Composting’s a gas

VINCENT council may grab headlines for being progressive and green, but Bayswater has being quietly making strides in environmentalism for years.

It was one of the first councils to introduce a three-bin collection in 1997, has recently stopped using single-use plastics like balloons and water bottles at city events, and is trialling compostable dog poo bags at Riverside Gardens.

Bayswater’s latest initiative is a home composting trial that will help households reduce their organic waste.


When sent to landfill the organic waste produces methane, a greenhouse gas that is 25 times more potent than carbon dioxide and contributes to global warming.

Cr Giorgia Johnson says the city must make it as easy as possible for residents to be environmentally friendly and the trial is another step in the right direction.

“Participants are currently trialling a compost bin, worm farm or Bokashi bin at home, and sharing their experiences through regular surveys over the next six months,” she says.

“I’m excited to see the difference this program will make.”

Cr Johnson, a green entrepreneur, is so committed to the environment she recently stopped selling bottled water at her Cool Breeze coffee van at Riverside Gardens.

“This was a really tough decision because it is a popularly requested item, especially in summer,” she says.

“But I had to make a call; we are lucky in Australia to have perfectly good drinking water and there is just no reason to cart water around in such extravagant single use packaging which just ends up in landfill, or worse – filthy incinerators.”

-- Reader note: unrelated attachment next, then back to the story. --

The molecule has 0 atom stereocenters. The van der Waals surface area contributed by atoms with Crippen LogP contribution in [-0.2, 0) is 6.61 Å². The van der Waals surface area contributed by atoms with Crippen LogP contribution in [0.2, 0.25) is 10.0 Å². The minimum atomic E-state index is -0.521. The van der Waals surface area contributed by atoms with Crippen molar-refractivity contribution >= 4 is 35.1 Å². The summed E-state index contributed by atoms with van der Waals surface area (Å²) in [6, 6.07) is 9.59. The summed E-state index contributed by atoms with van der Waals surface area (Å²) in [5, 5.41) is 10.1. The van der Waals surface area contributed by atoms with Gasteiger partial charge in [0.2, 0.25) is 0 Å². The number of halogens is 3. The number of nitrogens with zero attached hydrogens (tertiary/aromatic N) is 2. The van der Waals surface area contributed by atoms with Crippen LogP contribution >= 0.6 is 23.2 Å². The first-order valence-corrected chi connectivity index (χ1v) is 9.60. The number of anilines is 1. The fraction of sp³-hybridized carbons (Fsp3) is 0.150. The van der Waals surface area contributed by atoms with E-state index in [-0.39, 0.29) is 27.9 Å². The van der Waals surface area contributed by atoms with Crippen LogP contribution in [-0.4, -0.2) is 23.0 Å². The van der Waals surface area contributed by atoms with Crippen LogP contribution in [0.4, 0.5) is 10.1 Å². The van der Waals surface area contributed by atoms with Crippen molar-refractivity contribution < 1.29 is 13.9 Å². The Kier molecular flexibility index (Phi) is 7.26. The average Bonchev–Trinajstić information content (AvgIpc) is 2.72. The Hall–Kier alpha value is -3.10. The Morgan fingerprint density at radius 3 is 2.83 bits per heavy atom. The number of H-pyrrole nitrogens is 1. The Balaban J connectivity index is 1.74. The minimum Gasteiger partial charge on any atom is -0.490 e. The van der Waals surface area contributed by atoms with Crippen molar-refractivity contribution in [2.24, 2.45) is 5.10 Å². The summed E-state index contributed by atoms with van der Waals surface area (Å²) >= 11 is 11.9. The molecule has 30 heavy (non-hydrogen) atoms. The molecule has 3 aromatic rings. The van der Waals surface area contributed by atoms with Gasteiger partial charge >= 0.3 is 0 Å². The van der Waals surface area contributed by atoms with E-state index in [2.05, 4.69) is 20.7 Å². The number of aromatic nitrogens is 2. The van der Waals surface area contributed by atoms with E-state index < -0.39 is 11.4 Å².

Ms Johnson says her coffee truck already uses recyclable cups, diverting 15,000 cups from landfill, compostable packaging and has a recycle bin.

She’d like to see Bayswater council go a step further and incorporate the Food Organics Garden Organics system into their three-bin collection.

The FOGO system, recently introduced by other councils like Melville, combines food and garden waste in the same bin to create a high quality compost; previously the food ended up in landfill where it can produce methane gases.

Bayswater mayor Dan Bull says they are “currently investigating the use of FOGO”.


“Practicing environmentally friendly methods is a priority to both the city and our community, and that’s why we run a range of free programs arming people the tools and knowledge they need to get greener,” he says.

“We’ve recently offered a series of free home composting workshops, we’ve partnered up with local schools to educate kids on recycling methods and we also work with Environment House to offer over 50 sustainability workshops each year.”

One response to “Composting’s a gas

  1. Here’s an idea. Why don’t they update their system so it can accept food waste in green waste bins like so many councils around both here and abroad

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